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I am frequently hearing of new research finding how bad situps and crunches are (example). So what is a safe way to exercise the abdominal muscles? For example is doing the plank proven to be a safe exercise?

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I removed the part about the sixpack, it might distract people from the core of your question. Getting a sixpack is primarilly a result of your diet and low body fat. Check this answer for example. –  Baarn Sep 29 '13 at 13:29
    
You may want to enter the Rectus Abdominis exercises section in EXRX and look for alternative bodyweight exercises such as Leg Raises. There are many easier and harder variations there, as well as exercises with external resistance. I prefer leg raises, but I don't know if they are safer than crunches/situps. –  Mephisto Sep 29 '13 at 14:13
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2 Answers

Abs can be sufficiently trained via isometric exercise. I believe the safest way to exercise the abdominals is to use them for their intended function (stabilization) under a progressively increasing load or difficulty.

For example:

  • The co-contraction of the abdominals with the spinal erectors that is required during heavy squats and deadlifts in order to stabilize the torso (http://startingstrength.com/articles/abs_rippetoe.pdf). As your squat and deadlift get heavier, your abs are forced to get stronger.
  • Stabilization during pull-ups or chin-ups. These will leave your abs sore.
  • In a rehabilitation setting, when trying to correct posture-related back-pain, isometric co-contraction is suggested over concentric abdominal work, as well as emphasizing the stabilizing role of the abdominals (http://portalsaudebrasil.com/artigospsb/holist006.pdf):

    Exercise involving co-contraction of the abdominal and back muscles is also in line with stabilization.

    A simultaneous isometric co-contraction of transversus [abdominal] and multifidus [back], while maintaining the spine in a static neutral position, should help re-educate the stabilizing role of these muscles.

  • Another publication supports the use of isometric abdominal exercises in a therapeutic setting (http://www.pitt.edu/~neurolab/publications/1997/BeimGM_1997_JSportRehab_Abdominal%20strengthening%20exercise-a%20comparative%20EMG%20study.pdf)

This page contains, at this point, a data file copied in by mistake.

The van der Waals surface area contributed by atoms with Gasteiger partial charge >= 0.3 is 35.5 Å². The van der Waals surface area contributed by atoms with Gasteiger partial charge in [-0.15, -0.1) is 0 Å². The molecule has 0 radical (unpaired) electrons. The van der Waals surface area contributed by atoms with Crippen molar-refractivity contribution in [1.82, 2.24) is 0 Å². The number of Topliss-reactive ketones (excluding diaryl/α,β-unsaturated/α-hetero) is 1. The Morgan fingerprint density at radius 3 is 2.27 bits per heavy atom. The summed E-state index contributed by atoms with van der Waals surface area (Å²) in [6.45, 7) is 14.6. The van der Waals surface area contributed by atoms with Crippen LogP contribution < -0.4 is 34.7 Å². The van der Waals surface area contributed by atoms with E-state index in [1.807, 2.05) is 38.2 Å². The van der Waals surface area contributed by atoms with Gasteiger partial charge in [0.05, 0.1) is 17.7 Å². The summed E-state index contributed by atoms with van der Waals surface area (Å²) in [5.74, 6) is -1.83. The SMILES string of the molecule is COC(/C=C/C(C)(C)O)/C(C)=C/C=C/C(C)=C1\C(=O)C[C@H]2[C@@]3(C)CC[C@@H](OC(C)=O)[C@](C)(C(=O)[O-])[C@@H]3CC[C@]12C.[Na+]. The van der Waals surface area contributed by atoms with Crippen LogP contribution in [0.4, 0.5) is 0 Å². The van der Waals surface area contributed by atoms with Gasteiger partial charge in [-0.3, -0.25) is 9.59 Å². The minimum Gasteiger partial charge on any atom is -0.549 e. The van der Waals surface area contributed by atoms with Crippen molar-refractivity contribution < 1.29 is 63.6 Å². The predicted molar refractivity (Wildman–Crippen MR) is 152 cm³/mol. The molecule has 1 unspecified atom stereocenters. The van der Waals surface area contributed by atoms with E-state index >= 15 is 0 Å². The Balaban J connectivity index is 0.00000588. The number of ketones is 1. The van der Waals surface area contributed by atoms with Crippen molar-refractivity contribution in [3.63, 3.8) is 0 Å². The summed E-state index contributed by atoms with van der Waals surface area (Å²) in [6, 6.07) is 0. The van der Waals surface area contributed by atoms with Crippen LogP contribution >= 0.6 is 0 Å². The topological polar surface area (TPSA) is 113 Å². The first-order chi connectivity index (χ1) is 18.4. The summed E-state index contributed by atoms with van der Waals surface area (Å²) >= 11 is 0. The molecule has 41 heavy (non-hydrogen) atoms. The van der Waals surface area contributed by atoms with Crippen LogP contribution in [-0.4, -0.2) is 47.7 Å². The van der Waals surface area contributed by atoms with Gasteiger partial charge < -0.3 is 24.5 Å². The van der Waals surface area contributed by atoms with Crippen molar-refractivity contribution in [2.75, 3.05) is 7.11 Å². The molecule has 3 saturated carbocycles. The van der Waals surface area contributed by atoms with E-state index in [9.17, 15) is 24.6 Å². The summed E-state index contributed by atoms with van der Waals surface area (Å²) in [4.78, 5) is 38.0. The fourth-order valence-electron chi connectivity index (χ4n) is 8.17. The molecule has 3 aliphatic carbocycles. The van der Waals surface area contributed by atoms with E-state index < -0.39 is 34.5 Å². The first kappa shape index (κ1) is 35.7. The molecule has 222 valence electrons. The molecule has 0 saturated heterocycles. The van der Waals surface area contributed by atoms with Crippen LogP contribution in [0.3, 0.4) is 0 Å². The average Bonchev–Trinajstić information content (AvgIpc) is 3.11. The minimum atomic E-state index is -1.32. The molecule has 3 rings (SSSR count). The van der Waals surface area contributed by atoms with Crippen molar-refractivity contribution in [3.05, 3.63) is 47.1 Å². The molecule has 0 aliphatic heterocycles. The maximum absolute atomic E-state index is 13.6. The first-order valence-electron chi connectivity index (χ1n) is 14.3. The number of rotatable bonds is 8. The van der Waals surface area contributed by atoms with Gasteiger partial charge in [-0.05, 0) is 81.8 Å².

Isometric abdominal exercises [...] have also been found to improve low back pain.

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I'm afraid I'm not technical enough to understand your answer. So basically you're saying doing other exercises that affect your ab muscles is sufficient? I want exercises for designed for ab muscles. –  Celeritas Sep 29 '13 at 21:39
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Plank is an example of an isometric abdominal exercise that is designed for ab muscles and will not hurt your spine. –  Kate Sep 30 '13 at 1:54
    
@Kate Your last post is not true in general. If you're doing the plank in a wrong way you will definately feel your lower back hurting. This pain comes from the hyperlordosis and not sticking your butt in or better said: not activating your abdominals in a full manner. –  mchlfchr Oct 2 '13 at 6:25
    
@mchlfchr Correct. The quote doesn't say all isometric exercises. (Or, did you mean my last comment? Sure, if you do the plank incorrectly, you can hurt yourself. That's a good point.) –  Kate Oct 2 '13 at 6:44
    
@Kate I meant your last comment, sorry for being unprecise. Your comment "... will not hurt your spine" sounds to me that the plank is dummy-safe, which it isn't (unfortunately). –  mchlfchr Oct 2 '13 at 6:54
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Besides the exercises recommended in the article you cite (planks, bridges, leg-lifts, bird-dogs and "stirring the pot"), full-body exercises that rely on your core muscles are also great ways to improve abdominal fitness, and they often strengthen your back at the same time, thereby helping prevent injury instead of potentially causing it.

Some examples of those are swimming (especially dolphin, butterfly and other strokes that rely on the abdomen -- dolphin-kicking with fins on is one of my favorite ab workouts, possibly just because it's so fun), tai chi (choose a style appropriate to your fitness level), surfing (or skateboarding, or slacklining; anything where you have to balance your body) and rock-climbing (if done properly, focusing on balance and technique rather than just arm-strength). You'll be hard-pressed to find anyone who's a regular at any of those who doesn't have a nice strong stomach.

If you're just looking for one exercise to add to a workout, I'd go with planks. The plank and exercises built on it are incredible stomach-strengtheners -- we use those on my swim-team as daily ab-exercises and they're intense. As with all exercises, form is crucial if you want to avoid injury, so double-check and make sure you're doing it correctly.

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